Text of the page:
As usual I let the four boys out first, they still live in the Eglu as I don't want any fights with top cockerel Caldwell.   They rush to the feeders, with many a minor skirmish as they set themselves up for the day.  'Junior' is head cockerel of this little group and looks exactly like his Dad.

Next I let out all the rest of the chickens, Caldwell and the girl Lavender Pekin Bantams now all live in the big henhouses with the Layers.  This has been done in time for Winter so that they can all enjoy the body heat of the others and keep warmer as the temperatures start dipping at night.

The Hylines rush to check out my boots as usual before I go over to clean out the houses.

Once the papers have been lifted the girls start coming back into the houses to find their place in the nesting boxes.

My reward.

Little Lucy takes her chicks straight to their old Broody house to make sure they get their fill of Chick Crumb, once they have had their breakfast I close the door to it, to protect the food from the big girls.

Then they spend a happy five minutes playing around (see the little film below) .....

... before cuddling up together for a warm in the old crate. 

She is being a brilliant Mum and constantly 'talks' to her babies, and they to her, so they always know they are close.  She rushes to their aid if the big girls turn nasty and always makes sure they have enough food, water and warmth, if for any reason she is seperated from them Caldwell dashes over and stands guard until she returns.  A lovely little family unit.

Now the pinkish tinge has left the farm and the sun is shining brightly,  the wind is blowing coldly from the east but I don't have to worry, today is an indoor job day with hoovering to be done and the carpets to be cleaned......oooh.....lucky me!!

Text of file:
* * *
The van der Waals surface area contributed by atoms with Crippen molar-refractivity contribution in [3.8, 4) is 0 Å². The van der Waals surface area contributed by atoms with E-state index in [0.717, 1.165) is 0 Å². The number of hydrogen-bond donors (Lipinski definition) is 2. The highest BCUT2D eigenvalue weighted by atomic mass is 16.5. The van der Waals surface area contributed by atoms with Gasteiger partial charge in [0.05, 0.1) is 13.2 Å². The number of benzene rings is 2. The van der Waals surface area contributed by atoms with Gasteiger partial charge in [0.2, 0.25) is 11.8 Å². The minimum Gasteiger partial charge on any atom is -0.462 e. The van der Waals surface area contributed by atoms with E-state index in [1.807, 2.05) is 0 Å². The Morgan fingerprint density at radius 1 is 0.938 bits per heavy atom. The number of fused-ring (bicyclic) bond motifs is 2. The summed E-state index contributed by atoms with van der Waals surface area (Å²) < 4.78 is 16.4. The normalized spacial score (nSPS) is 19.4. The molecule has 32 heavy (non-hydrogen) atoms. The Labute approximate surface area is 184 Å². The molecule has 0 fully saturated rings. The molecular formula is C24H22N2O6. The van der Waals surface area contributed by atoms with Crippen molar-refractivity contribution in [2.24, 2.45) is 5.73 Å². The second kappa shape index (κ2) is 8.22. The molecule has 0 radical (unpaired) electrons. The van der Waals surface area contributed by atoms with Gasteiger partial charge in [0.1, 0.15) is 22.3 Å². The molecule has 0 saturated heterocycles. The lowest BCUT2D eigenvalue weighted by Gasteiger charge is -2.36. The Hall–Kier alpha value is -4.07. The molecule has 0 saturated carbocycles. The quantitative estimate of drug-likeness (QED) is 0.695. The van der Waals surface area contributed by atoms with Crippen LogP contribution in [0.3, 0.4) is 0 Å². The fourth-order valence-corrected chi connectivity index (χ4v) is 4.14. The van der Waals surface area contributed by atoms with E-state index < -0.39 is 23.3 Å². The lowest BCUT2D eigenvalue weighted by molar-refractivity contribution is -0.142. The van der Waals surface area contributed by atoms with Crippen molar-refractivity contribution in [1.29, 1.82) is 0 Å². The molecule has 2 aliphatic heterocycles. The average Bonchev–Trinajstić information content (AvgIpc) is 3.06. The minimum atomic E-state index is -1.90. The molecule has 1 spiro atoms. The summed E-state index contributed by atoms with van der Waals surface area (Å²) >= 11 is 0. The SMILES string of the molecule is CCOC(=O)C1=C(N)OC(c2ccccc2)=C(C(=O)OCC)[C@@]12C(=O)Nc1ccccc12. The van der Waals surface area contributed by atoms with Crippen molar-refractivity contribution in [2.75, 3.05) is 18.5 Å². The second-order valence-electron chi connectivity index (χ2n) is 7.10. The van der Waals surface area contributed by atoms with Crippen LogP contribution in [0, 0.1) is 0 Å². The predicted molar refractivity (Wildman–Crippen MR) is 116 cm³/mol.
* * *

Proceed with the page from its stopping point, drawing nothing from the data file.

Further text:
A special message for Fern and Iris.....  do you think you could think of two names for the 2 little chicks they are both 8 weeks old, although one of them is smaller as she hatched out of her egg 3 days later than her sister.  Thank you.

Sue xx

Sunday 23 October 2011

Scone Mix

After yesterdays post there was lots of emails as well as the comments on the Blog about how I make MY mix of Scone mix when I'm not using the Approved Foods big bag that I recently acquired.  Well the recipe is simple, one I learnt at school when there used to be 'Domestic Science' lessons, when children used to be taught how to cook and not just the science behind manufactured foods that my poor sons had to sit through when it was their turn to go through the education system (sorry jumping off my soap box now...).  I've used it all my life and it usually works.

8oz/225g SR Flour
pinch of salt
2oz/50g butter/margerine
1oz/25g caster sugar

Simply rub in the butter/margerine into the flour/salt until it looks like breadcrumbs and then stir in the sugar.  Pour in enough milk/buttermilk or similar to make it into a reasonably firm dough and either roll out briefly or just pat into shape. 

A way of making this even cheaper is to add a tablespoon of dried milk powder to the dry mix and then you can make your scones up with water instead of milk.

The less you handle this mix the better your scones will rise.  Never twist your cutters if using them to make round scones or that will make them rise unevenly. When I'm in a rush I simply make it into a large circle with my hands and then cut this into four.

When we had visitors recently picking up some of our pig arcs, the young boys that came with their Dad had a quarter of one of my 'circles' each and went home to their Mum raving about 'the pig ladys giant scones', she emailed me for details and now they are very happy little boys!!

Of course I usually make much bigger quantities than this at one sitting, whizzing it all together in my food processer and then put the tub full of dry mix straight into the freezer, this way you can make a batch of scones or a pizza base at the drop of a hat.  It is also an ideal way of using up butter/margerine that is nearing (or past) it's use by date.  Once frozen you can keep it indefinitely, if you think you may have trouble getting a rise add a teaspoonful of baking powder to the mix before you pour in the milk.

Of course you don't have to use it for Scones, use it for crumble topping, simply add some oats and maybe some extra brown sugar.